Properly handling hazardous waste is important for two reasons. First, it protects you and your fellow residents from potential harm. Second, it helps to keep your living environment clean and safe for everyone. Improperly disposing of environmental waste can put you, other students, and school property at risk. It can also put you at risk of disciplinary action by your school.

There are three main categories of hazardous waste: liquid, solid, and electrical. Here are some tips for properly dealing with each type of waste:

  • Liquid hazardous waste: This includes things like cleaning products, paint thinners, and items like shampoo and laundry detergent. Liquid hazardous waste should be poured down the sink with the tap running until it is diluted to a safe level. It should never be poured into a toilet or storm drain.
  • Solid hazardous waste: This includes things like batteries, light bulbs, and medications. Solid hazardous waste should be placed in a sealed container and taken to your local hazardous waste collection facility. Never put solid hazardous waste in the trash.
  • Electrical hazardous waste: This includes things like laptops, cell phones, and cameras. Electrical equipment that is no longer working should be taken to your local Hazardous Waste Collection Facility. If the equipment is still working, but you no longer need it, you can donate it to a local thrift store or recycle it at a designated collection site.

Don't Fight

There are several specific reasons you should avoid fights while living in university or college housing. First and foremost, fights can lead to injuries. Even if you don't intend to hurt someone, punches can be thrown, and bones can be broken. Second, fighting can damage property. Walls can be punched, furniture can be broken, and windows can be shattered. Third, fights can result in disciplinary action from your school. This could include being kicked out of your dorm and/or expelled from school altogether. Finally, getting into a fight can damage your reputation and make it hard to make friends.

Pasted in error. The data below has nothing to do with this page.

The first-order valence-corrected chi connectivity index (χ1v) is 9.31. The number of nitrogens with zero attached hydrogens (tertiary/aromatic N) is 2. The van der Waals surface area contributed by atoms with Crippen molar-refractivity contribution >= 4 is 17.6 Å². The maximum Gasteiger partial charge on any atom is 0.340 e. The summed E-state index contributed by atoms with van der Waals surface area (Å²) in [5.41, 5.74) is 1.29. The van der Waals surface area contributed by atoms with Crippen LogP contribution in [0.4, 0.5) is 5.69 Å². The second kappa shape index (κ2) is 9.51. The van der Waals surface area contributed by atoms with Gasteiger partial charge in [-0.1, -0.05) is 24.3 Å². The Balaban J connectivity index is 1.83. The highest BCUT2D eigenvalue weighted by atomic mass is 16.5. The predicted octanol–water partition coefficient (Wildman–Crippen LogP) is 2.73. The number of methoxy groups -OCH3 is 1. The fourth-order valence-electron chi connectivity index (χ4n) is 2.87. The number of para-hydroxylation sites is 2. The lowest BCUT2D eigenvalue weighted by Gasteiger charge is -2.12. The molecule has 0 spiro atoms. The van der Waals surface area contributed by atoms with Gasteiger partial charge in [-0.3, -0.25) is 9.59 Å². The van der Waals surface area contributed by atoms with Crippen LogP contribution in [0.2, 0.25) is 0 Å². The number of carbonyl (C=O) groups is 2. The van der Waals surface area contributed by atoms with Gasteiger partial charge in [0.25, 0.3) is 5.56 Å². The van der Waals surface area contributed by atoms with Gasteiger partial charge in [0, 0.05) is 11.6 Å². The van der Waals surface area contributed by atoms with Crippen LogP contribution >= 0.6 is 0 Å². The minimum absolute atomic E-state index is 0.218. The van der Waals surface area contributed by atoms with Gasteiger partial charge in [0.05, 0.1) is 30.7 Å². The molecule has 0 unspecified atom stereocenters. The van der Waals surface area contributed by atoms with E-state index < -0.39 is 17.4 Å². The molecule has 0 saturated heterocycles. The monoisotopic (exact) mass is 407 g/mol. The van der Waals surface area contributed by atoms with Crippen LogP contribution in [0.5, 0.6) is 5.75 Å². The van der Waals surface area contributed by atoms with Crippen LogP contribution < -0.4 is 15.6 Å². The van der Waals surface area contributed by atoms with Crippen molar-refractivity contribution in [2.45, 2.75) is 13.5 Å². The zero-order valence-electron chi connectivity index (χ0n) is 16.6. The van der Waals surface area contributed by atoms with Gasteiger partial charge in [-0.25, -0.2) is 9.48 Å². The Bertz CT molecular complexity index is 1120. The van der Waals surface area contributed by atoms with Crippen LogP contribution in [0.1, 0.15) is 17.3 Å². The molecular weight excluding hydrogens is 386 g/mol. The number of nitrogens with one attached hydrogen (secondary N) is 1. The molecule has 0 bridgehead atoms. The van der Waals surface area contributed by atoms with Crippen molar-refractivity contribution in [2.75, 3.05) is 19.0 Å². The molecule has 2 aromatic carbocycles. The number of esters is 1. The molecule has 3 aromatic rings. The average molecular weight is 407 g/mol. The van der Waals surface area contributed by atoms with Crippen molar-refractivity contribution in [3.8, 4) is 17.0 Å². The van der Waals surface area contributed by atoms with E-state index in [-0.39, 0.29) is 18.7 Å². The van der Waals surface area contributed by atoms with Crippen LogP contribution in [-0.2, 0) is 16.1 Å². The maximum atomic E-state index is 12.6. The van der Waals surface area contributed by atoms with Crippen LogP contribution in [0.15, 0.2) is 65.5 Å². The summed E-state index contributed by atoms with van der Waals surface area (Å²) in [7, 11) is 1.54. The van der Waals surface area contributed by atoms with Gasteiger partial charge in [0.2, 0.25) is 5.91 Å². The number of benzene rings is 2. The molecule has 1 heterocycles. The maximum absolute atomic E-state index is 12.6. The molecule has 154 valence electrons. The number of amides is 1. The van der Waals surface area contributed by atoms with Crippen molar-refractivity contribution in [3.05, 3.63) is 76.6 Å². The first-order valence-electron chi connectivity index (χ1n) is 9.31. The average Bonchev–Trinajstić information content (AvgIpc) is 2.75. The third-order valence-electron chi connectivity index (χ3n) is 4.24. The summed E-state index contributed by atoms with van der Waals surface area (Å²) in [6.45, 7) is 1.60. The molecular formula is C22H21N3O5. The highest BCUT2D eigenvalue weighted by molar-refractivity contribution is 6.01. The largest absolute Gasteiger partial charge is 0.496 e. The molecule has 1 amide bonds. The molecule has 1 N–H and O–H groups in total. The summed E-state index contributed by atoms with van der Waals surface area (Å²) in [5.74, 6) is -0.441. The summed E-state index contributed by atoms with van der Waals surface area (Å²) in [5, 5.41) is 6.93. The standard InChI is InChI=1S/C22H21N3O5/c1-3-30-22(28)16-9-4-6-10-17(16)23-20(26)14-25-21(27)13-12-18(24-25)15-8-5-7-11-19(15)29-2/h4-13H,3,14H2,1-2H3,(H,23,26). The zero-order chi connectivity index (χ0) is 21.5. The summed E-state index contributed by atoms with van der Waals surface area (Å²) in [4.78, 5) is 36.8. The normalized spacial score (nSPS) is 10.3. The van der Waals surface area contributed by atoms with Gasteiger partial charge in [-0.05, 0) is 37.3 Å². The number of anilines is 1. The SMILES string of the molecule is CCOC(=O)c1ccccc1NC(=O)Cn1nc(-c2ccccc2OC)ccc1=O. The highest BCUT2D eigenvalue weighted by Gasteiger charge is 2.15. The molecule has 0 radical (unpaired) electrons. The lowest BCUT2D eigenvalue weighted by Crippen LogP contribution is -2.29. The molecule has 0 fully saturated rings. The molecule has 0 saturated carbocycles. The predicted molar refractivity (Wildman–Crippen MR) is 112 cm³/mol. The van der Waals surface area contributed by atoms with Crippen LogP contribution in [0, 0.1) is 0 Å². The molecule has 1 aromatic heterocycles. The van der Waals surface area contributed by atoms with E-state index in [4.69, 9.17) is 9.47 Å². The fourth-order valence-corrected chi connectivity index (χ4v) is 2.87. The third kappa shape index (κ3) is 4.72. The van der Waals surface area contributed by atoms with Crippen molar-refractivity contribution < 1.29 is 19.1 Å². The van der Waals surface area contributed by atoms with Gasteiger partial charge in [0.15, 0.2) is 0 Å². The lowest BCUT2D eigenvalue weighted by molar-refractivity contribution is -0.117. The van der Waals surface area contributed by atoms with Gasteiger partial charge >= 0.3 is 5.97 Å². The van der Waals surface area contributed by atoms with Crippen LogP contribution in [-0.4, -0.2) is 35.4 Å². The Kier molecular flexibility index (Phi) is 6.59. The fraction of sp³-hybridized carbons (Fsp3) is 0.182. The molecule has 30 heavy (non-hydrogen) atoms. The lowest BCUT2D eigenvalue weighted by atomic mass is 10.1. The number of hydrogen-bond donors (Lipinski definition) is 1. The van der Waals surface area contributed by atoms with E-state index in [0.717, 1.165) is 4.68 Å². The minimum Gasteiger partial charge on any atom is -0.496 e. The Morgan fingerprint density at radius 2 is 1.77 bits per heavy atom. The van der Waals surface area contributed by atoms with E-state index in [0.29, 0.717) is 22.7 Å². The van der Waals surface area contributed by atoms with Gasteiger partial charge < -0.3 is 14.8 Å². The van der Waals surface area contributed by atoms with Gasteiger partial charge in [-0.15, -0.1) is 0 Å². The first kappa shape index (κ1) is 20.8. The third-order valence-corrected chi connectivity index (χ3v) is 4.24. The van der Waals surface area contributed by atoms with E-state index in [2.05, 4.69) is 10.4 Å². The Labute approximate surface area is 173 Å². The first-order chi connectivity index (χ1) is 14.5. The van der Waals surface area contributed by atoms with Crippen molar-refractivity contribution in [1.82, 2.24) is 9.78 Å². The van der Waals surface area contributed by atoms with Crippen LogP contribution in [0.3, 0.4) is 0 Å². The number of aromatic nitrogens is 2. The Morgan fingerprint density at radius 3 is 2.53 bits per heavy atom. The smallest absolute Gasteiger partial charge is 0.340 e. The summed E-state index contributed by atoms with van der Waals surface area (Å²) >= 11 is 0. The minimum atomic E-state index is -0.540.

Get Legal Help If You're In Trouble for Residential Conduct Violations

Violating your school's residential conduct rules can get you into trouble. You could face anything from a stern warning to expulsion, depending on the seriousness of the offense. The more serious the offense, the more damage it will do to your academic standing.

If you violate your school's code of conduct, that information could end up on your permanent record. That could make it difficult for you to get accepted into another school if you're expelled. Even if you're not expelled, it could still destroy your reputation at your school, affecting your current school life and tainting your experiences beyond school.

Joseph D. Lento and the team at the Lento Law Firm have years of experience defending students facing disciplinary action from their colleges or universities, and they know what to do to help ensure that these students have the best chance of success. They do everything, including prepping students for disciplinary hearings, helping with the investigatory process, and providing students and parents with information regarding what to expect from the process.

Contact Joseph Lento and the rest of the Lento Law Firm today at 888-535-3686. Your future depends on it.

Contact Us Today!

If you, or your student, are facing any kind of disciplinary action, or other negative academic sanction, and are having feelings of uncertainty and anxiety for what the future may hold, contact the Lento Law Firm today, and let us help secure your academic career.